Exegetical Theology: Easter – The Father Testifies
It almost sounds like a scene from modern-day, post-truth, Twitter-storm politics. The Pharisees challenge Jesus, “Here you are, appearing as your own witness; your testimony is not valid” (John 8:13). Is there someone who can corroborate your version of the truth? Because we’re not buying it.
Of course, any testimony that Jesus might give about himself would be valid. He is the truth. Yet for the sake of argument, Jesus shows how he doesn’t need to provide his own testimony. There are others who testify about him. Consider Jesus’ words on an earlier occasion:
Ἐὰν ἐγὼ μαρτυρῶ περὶ ἐμαυτοῦ, ἡ μαρτυρία μου οὐκ ἔστιν ἀληθής· ἄλλος ἐστὶν ὁ μαρτυρῶν περὶ ἐμοῦ, καὶ οἶδα ὅτι ἀληθής ἐστιν ἡ μαρτυρία ἣν μαρτυρεῖ περὶ ἐμοῦ. (John 5:31-32)
The Father testifies about Jesus, and his testimony is weightier than that of anyone else. Jesus goes on to cite four sources of valid testimony: John the Baptist, the “very work the Father has given [him] to finish,” the Father himself, and “the Scriptures that testify about [him].” Isn’t it especially the testimony of the Father that we focus on in this middle part of the festival half of the church year? At Jesus’ Transfiguration, the Father repeats testimony he had already given at Jesus’ baptism:
οὗτός ἐστιν ὁ υἱός μου ὁ ἀγαπητός, ἐν ᾧ εὐδόκησα· ἀκούετε αὐτοῦ. (Matthew 17:5)
The Father’s true testimony prepares us for the sometimes-true yet often-false human testimony that would follow. After the Palm Sunday crowd declares, “Hosanna to the Son of David,” the challenges start to come. “By what authority are you doing these things?” “Tell us if you are the Christ, the Son of God.” “Are you the king of the Jews?” “We have no king but Caesar.”
But on Easter everything changes. Once again, the Father’s testimony rings loud and clear and true. Peter says,
τοῦτον τὸν Ἰησοῦν ἀνέστησεν ὁ θεός, οὗ πάντες ἡμεῖς ἐσμεν μάρτυρες· (Acts 2:32)
And Peter declares a moment later, “God has made this Jesus, whom you crucified, both Lord and Christ” (Acts 2:36). God the Father is the subject. Jesus is the object. The Father testifies about Jesus by raising him from the dead. What exactly does this testimony from the Father show? It shows us who Jesus is:
And it shows us who we are:
ὃς παρεδόθη διὰ τὰ παραπτώματα ἡμῶν καὶ ἠγέρθη διὰ τὴν δικαίωσιν ἡμῶν. (Romans 4:25)
Jesus could have said these things, but he didn’t have to. The Father lets Jesus’ resurrection speak for itself. Jesus is his beloved Son. And we, justified, are God’s beloved children.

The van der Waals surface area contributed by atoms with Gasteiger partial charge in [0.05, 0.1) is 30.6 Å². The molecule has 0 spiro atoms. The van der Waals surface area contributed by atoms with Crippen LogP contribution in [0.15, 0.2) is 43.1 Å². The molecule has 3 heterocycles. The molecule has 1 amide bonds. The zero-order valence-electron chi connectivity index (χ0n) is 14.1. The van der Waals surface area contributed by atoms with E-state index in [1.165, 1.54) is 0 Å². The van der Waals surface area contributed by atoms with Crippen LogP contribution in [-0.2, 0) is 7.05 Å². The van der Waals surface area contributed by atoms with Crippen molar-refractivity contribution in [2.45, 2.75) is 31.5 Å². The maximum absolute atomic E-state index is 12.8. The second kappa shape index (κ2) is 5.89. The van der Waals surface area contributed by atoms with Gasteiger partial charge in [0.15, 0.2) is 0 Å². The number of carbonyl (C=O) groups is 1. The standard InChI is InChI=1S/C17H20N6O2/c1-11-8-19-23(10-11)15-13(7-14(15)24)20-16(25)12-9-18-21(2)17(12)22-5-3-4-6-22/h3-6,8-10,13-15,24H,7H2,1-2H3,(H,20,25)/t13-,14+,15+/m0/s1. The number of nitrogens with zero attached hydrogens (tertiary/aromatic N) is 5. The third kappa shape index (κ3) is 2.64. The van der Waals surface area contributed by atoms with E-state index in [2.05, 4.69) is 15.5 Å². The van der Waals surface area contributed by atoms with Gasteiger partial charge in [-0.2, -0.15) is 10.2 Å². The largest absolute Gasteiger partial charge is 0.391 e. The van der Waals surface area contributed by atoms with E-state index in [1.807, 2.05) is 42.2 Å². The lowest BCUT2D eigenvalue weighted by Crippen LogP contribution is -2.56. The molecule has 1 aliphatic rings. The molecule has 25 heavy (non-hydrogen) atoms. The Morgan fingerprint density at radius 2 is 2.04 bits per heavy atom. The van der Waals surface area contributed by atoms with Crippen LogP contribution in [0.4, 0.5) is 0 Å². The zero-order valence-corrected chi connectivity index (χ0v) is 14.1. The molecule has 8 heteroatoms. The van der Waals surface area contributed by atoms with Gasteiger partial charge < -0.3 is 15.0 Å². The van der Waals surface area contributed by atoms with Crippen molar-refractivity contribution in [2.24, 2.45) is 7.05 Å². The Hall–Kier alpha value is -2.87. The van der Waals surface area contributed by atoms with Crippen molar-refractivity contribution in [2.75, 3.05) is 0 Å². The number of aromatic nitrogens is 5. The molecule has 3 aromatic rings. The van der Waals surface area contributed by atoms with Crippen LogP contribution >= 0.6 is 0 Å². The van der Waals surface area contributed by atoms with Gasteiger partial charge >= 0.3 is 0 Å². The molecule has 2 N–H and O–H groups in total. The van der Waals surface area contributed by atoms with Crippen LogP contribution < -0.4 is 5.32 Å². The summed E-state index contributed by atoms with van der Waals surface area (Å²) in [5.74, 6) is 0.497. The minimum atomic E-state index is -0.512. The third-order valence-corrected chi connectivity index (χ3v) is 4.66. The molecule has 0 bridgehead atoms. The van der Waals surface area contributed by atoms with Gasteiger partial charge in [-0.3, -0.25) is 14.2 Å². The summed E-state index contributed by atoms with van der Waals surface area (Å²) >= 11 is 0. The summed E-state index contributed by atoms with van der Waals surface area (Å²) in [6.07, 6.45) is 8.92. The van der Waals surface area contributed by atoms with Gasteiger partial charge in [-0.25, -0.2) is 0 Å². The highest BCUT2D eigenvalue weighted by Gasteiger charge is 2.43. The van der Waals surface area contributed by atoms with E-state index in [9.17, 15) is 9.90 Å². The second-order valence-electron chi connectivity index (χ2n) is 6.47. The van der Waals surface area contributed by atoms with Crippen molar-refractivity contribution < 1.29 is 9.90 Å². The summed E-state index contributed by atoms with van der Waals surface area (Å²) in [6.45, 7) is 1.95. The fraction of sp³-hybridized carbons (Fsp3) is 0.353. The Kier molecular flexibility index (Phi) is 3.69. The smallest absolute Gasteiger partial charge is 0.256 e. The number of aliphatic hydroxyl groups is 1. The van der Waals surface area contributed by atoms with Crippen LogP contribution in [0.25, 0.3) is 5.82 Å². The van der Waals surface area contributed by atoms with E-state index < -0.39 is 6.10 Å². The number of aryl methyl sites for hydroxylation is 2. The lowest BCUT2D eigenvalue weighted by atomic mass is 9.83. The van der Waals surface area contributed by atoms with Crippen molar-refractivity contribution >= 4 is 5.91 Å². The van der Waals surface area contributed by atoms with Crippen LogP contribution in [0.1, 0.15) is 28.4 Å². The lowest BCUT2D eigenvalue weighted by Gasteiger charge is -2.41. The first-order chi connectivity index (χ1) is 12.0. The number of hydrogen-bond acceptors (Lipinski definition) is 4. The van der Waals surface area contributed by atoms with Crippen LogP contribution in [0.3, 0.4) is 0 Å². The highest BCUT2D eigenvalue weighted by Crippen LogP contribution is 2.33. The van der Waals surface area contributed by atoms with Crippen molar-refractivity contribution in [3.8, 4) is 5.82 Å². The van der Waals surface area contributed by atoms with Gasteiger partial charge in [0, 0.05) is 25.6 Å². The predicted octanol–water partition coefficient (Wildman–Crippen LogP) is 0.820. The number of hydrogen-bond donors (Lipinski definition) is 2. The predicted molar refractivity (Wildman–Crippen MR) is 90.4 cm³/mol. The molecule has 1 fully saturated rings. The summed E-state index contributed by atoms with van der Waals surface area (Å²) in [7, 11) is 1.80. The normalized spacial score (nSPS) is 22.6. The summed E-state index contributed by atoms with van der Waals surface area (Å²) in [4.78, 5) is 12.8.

Rev. Nathan Ericson serves Martin Luther Lutheran Church in Oshkosh, WI, as the Special Ministries coordinator for the WELS Northern Wisconsin District.
Systematic Theology: What about the Moment of Presence?
Historically confessional Lutherans have been able to agree on what we receive when we participate in the Lord’s Supper: Jesus’ true body and blood in a miraculous way in, with, and under the bread and wine (Formula of Concord, Article VII, 35). A question that has concerned Lutherans over the centuries, however, is when the real presence of our Savior is effected. Is it at the time of the blessing or consecration of the elements (consecrationism)? Is it at the time the elements are consumed (receptionism)? At some moment in between the two?
The four sections of Scripture that describe Christ’s institution of the Supper, Matthew 26:26-28; Mark 14:22-24; Luke 22:19-20; and 1 Corinthians 11:23-31, do not, in fact, specify when the real presence is effected. An exegetical study of the verses similarly does not lead us to a grammatical conclusion. We can say that Jesus’ command to “Keep on doing this” refers to and includes as a unit the consecration, the distribution, and the reception of the elements.
Reflecting Scripture, neither do the Lutheran confessions specify when the real presence is effected and neither do they treat consecration without reception (or vice versa). All sacramental aspects of the Lord’s Supper are treated as a unit.
Through the years, some have claimed that they have found evidence of one position or another in various Lutheran theologians’ teaching, however, the conclusion often fails to take into account that the theologian in question wasn’t specifically addressing when the moment real presence is effected but rather some other doctrine in connection with the Lord’s Supper. A more comprehensive reading of the theologian’s writings will usually remove doubt.
So, when is the real presence effected during the Lord’s Supper? Short answer: We cannot specify because Scripture does not. We can focus on and rejoice in the hope and peace Christ does promise us through the use of his Supper: “Your sins are forgiven.”
For more reading on this topic, please see Professor John Brug’s The Real Presence of Christ’s Body and Blood in The Lord’s Supper: Contemporary Issues Concerning the Sacramental Union and Professor Thomas Nass’ The Moment Of The Real Presence In The Lord’s Supper.